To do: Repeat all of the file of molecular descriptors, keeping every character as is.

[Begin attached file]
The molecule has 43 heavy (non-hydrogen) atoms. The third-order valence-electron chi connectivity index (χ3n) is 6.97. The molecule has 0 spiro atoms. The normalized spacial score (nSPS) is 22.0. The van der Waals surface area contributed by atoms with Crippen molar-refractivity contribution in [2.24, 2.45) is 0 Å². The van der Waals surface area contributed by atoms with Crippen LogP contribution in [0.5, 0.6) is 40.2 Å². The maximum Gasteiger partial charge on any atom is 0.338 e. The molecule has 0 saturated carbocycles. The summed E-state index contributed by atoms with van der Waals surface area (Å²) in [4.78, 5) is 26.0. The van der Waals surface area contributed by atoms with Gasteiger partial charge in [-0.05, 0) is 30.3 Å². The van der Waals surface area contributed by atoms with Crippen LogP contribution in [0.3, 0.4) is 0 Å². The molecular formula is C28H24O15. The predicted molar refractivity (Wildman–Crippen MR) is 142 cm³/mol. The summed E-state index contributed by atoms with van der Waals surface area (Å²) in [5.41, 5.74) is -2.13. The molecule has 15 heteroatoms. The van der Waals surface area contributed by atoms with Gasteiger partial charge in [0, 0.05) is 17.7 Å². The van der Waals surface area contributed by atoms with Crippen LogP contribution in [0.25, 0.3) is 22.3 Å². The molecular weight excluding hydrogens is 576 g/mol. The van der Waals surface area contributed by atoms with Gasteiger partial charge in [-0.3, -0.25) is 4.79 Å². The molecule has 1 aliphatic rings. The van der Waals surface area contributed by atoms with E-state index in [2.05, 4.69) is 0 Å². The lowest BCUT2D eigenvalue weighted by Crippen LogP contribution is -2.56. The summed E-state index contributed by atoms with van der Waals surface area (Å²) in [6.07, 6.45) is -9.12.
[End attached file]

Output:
The molecule has 43 heavy (non-hydrogen) atoms. The third-order valence-electron chi connectivity index (χ3n) is 6.97. The molecule has 0 spiro atoms. The normalized spacial score (nSPS) is 22.0. The van der Waals surface area contributed by atoms with Crippen molar-refractivity contribution in [2.24, 2.45) is 0 Å². The van der Waals surface area contributed by atoms with Crippen LogP contribution in [0.5, 0.6) is 40.2 Å². The maximum Gasteiger partial charge on any atom is 0.338 e. The molecule has 0 saturated carbocycles. The summed E-state index contributed by atoms with van der Waals surface area (Å²) in [4.78, 5) is 26.0. The van der Waals surface area contributed by atoms with Gasteiger partial charge in [-0.05, 0) is 30.3 Å². The van der Waals surface area contributed by atoms with Crippen LogP contribution in [0.3, 0.4) is 0 Å². The molecular formula is C28H24O15. The predicted molar refractivity (Wildman–Crippen MR) is 142 cm³/mol. The summed E-state index contributed by atoms with van der Waals surface area (Å²) in [5.41, 5.74) is -2.13. The molecule has 15 heteroatoms. The van der Waals surface area contributed by atoms with Gasteiger partial charge in [0, 0.05) is 17.7 Å². The van der Waals surface area contributed by atoms with Crippen LogP contribution in [0.25, 0.3) is 22.3 Å². The molecular weight excluding hydrogens is 576 g/mol. The van der Waals surface area contributed by atoms with Gasteiger partial charge in [-0.3, -0.25) is 4.79 Å². The molecule has 1 aliphatic rings. The van der Waals surface area contributed by atoms with E-state index in [2.05, 4.69) is 0 Å². The lowest BCUT2D eigenvalue weighted by Crippen LogP contribution is -2.56. The summed E-state index contributed by atoms with van der Waals surface area (Å²) in [6.07, 6.45) is -9.12.